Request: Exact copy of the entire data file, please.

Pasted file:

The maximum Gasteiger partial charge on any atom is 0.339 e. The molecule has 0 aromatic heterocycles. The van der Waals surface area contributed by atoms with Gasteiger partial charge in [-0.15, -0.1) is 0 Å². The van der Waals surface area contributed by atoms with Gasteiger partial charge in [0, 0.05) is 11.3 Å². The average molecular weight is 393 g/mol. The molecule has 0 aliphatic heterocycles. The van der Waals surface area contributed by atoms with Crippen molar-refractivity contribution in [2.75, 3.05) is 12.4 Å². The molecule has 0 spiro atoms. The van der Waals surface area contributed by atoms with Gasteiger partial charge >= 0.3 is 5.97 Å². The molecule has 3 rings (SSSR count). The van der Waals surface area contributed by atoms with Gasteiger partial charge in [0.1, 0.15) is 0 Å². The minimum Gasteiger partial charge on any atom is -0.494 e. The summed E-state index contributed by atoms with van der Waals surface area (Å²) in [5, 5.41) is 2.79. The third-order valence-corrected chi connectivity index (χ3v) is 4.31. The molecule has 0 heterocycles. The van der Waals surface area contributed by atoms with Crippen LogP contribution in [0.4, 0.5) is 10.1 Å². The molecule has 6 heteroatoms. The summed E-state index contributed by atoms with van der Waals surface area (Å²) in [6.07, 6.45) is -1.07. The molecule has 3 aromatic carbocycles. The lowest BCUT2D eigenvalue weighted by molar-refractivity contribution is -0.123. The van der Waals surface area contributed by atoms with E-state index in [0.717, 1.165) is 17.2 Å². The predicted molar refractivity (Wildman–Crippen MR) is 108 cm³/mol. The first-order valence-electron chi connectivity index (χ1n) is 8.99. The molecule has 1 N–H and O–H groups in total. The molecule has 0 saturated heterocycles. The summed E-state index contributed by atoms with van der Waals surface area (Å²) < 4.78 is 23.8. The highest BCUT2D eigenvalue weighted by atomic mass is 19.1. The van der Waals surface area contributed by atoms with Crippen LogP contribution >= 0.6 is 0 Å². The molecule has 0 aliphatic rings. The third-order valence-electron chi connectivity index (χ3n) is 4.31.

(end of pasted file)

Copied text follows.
The maximum Gasteiger partial charge on any atom is 0.339 e. The molecule has 0 aromatic heterocycles. The van der Waals surface area contributed by atoms with Gasteiger partial charge in [-0.15, -0.1) is 0 Å². The van der Waals surface area contributed by atoms with Gasteiger partial charge in [0, 0.05) is 11.3 Å². The average molecular weight is 393 g/mol. The molecule has 0 aliphatic heterocycles. The van der Waals surface area contributed by atoms with Crippen molar-refractivity contribution in [2.75, 3.05) is 12.4 Å². The molecule has 0 spiro atoms. The van der Waals surface area contributed by atoms with Gasteiger partial charge >= 0.3 is 5.97 Å². The molecule has 3 rings (SSSR count). The van der Waals surface area contributed by atoms with Gasteiger partial charge in [0.1, 0.15) is 0 Å². The minimum Gasteiger partial charge on any atom is -0.494 e. The summed E-state index contributed by atoms with van der Waals surface area (Å²) in [5, 5.41) is 2.79. The third-order valence-corrected chi connectivity index (χ3v) is 4.31. The molecule has 0 heterocycles. The van der Waals surface area contributed by atoms with Crippen LogP contribution in [0.4, 0.5) is 10.1 Å². The molecule has 6 heteroatoms. The summed E-state index contributed by atoms with van der Waals surface area (Å²) in [6.07, 6.45) is -1.07. The molecule has 3 aromatic carbocycles. The lowest BCUT2D eigenvalue weighted by molar-refractivity contribution is -0.123. The van der Waals surface area contributed by atoms with E-state index in [0.717, 1.165) is 17.2 Å². The predicted molar refractivity (Wildman–Crippen MR) is 108 cm³/mol. The first-order valence-electron chi connectivity index (χ1n) is 8.99. The molecule has 1 N–H and O–H groups in total. The molecule has 0 saturated heterocycles. The summed E-state index contributed by atoms with van der Waals surface area (Å²) < 4.78 is 23.8. The highest BCUT2D eigenvalue weighted by atomic mass is 19.1. The van der Waals surface area contributed by atoms with Crippen LogP contribution >= 0.6 is 0 Å². The molecule has 0 aliphatic rings. The third-order valence-electron chi connectivity index (χ3n) is 4.31.